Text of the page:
Delaware Governor John Carney has signed into law a bill which looks to expand access to community solar projects, while also reducing some of the barriers blocking project siting and completion.
Community solar has been approved in Delaware since 2010, yet the state has had little success in getting community projects built, as highlighted in this Solar Energy Industries Association chart of Delaware’s annual solar capacity additions.
In an effort to grow the resource, Senate Bill 2:
- Allows for multiple types of ownership models, defined as “community-owned energy generating facilities,” to exist and compete in the marketplace
- Increases the maximum size of these systems to 4 MW
- Eliminates the requirement that all customers of a system must be located on the same distribution feeder
- Eliminates the requirement that all customers of a system must be identified before the system can be built
- Provides for the regulation of these systems by the Public Service Commission and sets forth the fee and requirements for a Certificate to Operate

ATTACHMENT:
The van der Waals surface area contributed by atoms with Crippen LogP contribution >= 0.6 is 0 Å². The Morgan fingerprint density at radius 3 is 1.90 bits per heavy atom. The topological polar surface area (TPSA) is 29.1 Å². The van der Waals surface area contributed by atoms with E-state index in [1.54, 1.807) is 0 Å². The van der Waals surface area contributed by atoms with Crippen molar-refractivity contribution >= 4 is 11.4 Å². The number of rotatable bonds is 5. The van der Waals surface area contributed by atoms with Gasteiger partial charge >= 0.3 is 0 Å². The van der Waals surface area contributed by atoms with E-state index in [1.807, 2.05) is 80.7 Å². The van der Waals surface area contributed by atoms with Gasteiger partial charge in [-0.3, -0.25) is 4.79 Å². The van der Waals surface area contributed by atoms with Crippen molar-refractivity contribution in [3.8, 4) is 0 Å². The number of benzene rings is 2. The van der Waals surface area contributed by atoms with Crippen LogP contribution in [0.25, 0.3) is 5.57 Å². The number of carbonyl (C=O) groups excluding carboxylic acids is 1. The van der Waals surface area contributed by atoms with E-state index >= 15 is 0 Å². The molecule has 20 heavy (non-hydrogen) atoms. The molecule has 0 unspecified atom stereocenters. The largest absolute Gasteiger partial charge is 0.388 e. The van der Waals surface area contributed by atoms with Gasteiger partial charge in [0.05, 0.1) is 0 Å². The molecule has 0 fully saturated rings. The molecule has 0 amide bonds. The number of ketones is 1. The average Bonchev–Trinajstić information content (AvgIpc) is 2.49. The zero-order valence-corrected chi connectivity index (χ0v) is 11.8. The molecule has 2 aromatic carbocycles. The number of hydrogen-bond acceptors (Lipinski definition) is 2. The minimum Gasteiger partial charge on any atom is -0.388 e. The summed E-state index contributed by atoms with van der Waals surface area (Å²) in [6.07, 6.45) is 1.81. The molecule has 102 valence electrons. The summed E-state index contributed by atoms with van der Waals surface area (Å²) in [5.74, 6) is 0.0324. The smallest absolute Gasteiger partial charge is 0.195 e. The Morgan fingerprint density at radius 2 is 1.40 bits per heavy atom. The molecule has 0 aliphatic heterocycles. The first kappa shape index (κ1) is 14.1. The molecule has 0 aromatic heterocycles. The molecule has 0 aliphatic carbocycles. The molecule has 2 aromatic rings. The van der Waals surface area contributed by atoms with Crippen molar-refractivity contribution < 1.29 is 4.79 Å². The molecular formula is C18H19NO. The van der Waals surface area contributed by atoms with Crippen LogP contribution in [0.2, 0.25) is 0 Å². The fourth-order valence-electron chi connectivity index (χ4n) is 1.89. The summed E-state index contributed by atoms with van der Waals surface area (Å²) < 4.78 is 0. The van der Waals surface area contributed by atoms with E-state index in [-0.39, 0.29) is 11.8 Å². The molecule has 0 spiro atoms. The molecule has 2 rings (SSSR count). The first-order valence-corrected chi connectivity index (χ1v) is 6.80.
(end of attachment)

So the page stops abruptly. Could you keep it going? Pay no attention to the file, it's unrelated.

- Provides compensation to the system owner for 10% or less of unsubscribed energy
- Requires each system owner to certify that it serves at least 15% low income customers
The bill was signed at the site of a 2 MW solar array near the confluence of the Brandywine Creek and Christina River, owned by Soltage.
“This type of legislation is key for opening up clean energy markets, driving economic growth and job creation in the state, and ultimately, helping the country achieve the decarbonization needed to avoid the worst effects of the climate crisis,” said Soltage CEO and Co-Founder, Jesse Grossman.
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